# Bell Shaped-Curve and Effect Size

What is meant when we say that student test scores are distributed in a bell curve? How is effect size interpreted in terms of instructional design and practice?

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1. What is meant when we say that student test scores are distributed in a bell curve? How is effect size interpreted in terms of instructional design and practice?

Statistically, students' achievement scores tend to be distributed according to the well-known "bell curve," also known as normal distribution. In other words, the majority of scores are clustered around the mid-point of the scale, or distributed symmetrically around the mean, with fewer scores occurring as the distance from the mean increases according to a specific mathematical equation. Standard deviation is the measurement of how scores are clustered or dispersed in relation to the mean. It is a measure of variability, something akin to an average distance from the mean.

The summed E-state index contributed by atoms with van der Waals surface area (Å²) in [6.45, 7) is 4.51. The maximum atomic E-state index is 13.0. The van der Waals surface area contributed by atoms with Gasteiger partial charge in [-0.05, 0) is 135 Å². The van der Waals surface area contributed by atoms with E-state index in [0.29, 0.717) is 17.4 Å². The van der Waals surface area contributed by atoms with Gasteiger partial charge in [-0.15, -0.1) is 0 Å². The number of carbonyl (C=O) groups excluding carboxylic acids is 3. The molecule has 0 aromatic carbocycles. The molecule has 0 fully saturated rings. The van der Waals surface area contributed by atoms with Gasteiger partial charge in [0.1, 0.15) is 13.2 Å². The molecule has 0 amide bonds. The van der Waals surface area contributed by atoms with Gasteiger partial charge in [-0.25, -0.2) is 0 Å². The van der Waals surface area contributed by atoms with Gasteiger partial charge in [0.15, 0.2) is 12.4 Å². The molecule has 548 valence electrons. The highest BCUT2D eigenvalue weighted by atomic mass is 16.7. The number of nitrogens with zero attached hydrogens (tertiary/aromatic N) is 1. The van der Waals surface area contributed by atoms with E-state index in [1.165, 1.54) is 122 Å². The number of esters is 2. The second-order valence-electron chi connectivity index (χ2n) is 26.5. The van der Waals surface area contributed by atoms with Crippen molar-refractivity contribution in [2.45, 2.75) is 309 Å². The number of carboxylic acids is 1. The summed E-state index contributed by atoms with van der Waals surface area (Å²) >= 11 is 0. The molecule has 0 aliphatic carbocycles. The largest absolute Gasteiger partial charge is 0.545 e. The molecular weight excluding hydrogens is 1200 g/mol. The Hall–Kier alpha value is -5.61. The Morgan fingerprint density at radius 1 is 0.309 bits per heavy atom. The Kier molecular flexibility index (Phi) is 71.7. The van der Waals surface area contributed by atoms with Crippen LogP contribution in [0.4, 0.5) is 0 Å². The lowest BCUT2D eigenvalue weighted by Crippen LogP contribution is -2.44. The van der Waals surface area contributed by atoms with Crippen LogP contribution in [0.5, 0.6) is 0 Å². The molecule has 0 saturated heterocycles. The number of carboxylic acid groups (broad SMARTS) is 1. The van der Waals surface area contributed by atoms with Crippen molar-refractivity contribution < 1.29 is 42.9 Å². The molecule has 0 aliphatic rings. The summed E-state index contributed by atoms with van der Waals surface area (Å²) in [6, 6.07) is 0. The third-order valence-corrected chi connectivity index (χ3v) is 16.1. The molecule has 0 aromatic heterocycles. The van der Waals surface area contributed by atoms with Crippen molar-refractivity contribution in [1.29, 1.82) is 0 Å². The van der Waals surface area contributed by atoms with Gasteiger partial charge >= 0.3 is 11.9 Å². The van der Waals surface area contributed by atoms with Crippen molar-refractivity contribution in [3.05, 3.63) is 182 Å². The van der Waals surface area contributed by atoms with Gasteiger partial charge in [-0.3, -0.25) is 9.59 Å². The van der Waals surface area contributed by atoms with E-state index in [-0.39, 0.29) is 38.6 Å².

Normal distribution has a range of about three standard deviations above the mean and three standard deviations below the mean. In graphic terms, envision a bell-shaped curve divided in half at the highest part (the mean score), then add two more vertical lines at equal intervals on each side. About 68 percent of the population can be expected to lie within the first ...

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This solution explains what it means for students test scores to be distributed in a bell curve and how the effect size is interpreted in terms of instructional design and practice.